You come from the hill by the lake.
It’s dotted with wooden huts that overlook the water.
On long Saturdays, campers sit on towels stretched below the summer sun—barefooted, knees bent. Or toss frisbees, rest on the rise and fall of a kindred’s chest, seek shade.
Come nightfall, heads tilt toward every star in a midsummer sky. Then they tuck behind bunks where, swallowed by shadows, they share a young kiss.
This is the hill where you trade secrets, wage war against waning memory, bear witness to time’s steady passage. To sunrises. To moonfalls.
You will stand at the edge of this hill, sunscreened and teeth-clenched, determined to swim the length of the lake outstretched beyond it.
You will skinny-dip and dance. Wonder and sing.
This is the hill that will watch you grow.
It sits atop a winding path off Upper Woods Road. You can go the back way if you like. Take the second left onto the dirt road that leads to Equinunk Creek. If you reach the cemetery by the church, you’ve gone too far.
Twenty years ago, I met your father there.
That April morning you were born, we rose before the sun. Walked in crisp dark air from the parking lot to the hospital doors. “Feels like camp weather,” I said.
Maybe I should tell you about the night before. We went out for Mexican, cleaned the car. We tucked your brothers into bed. Do you know my favorite days are the ordinary ones? Your Dad’s too.
Now I wait in front of the steely doors of the Operating Room, hair netted and IV-poled, haunted that I can’t see the end of our story. Can anyone? With Paul Kalanithi’s book by my hospital bedside, I wonder: what makes a life? And how does one make it last?
On other floors in this building, people are leaving this world, and here you’ve just arrived. The sunlight has yet to touch your skin. There’s something about hospitals, I think. All manner of humans gather, reduced to their most basic needs, to getting another day, to caring for each other. A hospital is a melting pot of humans helping humans.
That day, the world narrowed to a single hallway—industrial carpeting and floor-to-ceiling windows; my only goal to walk it up and then back down.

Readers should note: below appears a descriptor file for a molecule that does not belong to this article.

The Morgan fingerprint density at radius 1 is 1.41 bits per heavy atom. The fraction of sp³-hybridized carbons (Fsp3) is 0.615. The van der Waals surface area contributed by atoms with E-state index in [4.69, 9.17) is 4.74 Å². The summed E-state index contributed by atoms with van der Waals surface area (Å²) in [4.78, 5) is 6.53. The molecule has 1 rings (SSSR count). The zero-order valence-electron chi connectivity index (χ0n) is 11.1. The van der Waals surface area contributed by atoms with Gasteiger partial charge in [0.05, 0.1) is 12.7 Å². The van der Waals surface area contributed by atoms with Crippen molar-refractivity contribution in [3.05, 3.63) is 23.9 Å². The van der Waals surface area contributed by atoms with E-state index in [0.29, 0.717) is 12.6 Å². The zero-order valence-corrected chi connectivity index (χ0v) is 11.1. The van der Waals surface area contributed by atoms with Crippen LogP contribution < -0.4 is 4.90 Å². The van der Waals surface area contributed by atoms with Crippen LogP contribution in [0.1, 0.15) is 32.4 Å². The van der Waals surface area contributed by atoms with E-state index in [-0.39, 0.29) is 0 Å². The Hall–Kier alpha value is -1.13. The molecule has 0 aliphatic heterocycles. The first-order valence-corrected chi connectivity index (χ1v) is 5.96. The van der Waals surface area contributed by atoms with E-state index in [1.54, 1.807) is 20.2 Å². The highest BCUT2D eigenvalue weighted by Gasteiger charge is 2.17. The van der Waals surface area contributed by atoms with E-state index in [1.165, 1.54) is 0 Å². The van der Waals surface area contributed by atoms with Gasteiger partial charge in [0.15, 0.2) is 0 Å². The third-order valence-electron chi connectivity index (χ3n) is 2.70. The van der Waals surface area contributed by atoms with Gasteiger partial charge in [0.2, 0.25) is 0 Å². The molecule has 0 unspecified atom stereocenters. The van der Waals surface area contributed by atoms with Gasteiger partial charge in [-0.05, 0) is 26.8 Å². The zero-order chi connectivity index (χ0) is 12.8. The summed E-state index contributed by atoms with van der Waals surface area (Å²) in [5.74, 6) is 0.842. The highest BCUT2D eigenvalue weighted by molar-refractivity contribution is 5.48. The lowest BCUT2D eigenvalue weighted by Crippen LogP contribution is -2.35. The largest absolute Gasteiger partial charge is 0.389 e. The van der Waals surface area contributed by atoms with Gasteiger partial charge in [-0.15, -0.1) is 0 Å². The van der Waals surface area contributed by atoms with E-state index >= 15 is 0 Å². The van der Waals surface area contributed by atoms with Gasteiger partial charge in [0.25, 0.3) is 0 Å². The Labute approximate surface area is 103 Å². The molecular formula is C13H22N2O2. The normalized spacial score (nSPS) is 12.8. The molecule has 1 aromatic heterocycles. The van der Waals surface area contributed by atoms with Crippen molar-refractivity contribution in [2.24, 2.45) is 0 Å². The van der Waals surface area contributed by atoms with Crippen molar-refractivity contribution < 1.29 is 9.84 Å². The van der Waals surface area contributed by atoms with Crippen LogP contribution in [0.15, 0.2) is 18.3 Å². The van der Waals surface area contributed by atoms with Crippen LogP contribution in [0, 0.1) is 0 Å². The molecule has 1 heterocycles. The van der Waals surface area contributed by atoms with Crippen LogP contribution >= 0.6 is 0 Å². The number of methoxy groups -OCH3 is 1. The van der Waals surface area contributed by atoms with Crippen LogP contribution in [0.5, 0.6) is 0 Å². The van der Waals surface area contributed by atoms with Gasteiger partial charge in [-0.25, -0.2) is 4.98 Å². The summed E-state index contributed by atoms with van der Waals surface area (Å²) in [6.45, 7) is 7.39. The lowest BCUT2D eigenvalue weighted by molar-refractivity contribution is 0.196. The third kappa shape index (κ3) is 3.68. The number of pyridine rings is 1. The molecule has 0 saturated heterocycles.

All else fell away.
On one of your first nights—the specific smell of the postpartum ward sitting in my nostrils—the melody for “Taps” slips past my lips as I sway to soothe you.
Where we’re from is woven into our words, our world. It is the sounds we start with, the notes we forever hum by heart…
Our life was like a song, even before you came along.
You come from the park bench drenched in lamplight in lower Manhattan where I said yes. From dancing in the little apartment on 12th Street and no phone calls till morning.
You come from late nights cruising a hand-me-down Camry along the New Jersey Turnpike, road trips through Western New York, diner coffee, living by the water.
You come from summer camp romances, train platform farewells, mix tapes.
You come from under the boardwalk, R.E.M. concerts in the pouring rain, and New Year’s Eve on the beach.
You come from Old Friends and Bleecker Street, Feelin’ Groovy and April Come She Will.
Hello lamppost, whatcha knowin’ and the only truth I know is you.
You come from two apartments and then a house on the south side of Philadelphia, with a stoop to sit on and a park across the street.
You come from Magnolia cupcakes, study lounges off dim hallways, long dinners with old friends, port wine.
You come from fireflies and 4 AM.
You come from Bunk 53, second to last room on the right.
You come from three sons in quick succession followed by a pause.
And then you came.
On our way home, we wheeled past the recovery room, retracing our steps from days—decades?—ago. You come from there too.
And while we were inside, the seasons changed. The chill was gone from the air and spring had settled in its stead. Get used to it, my girl. Everything will move just a bit faster than you might like.
We left that room behind, where we first uttered your name. Lane Marlowe.
Lane for where we’ve been, what lies ahead.
And Marlowe means “from the hill by the lake.”
We’re all from somewhere.
Where we’re going, no one can know.
But you, my girl. You come from the hill by the lake.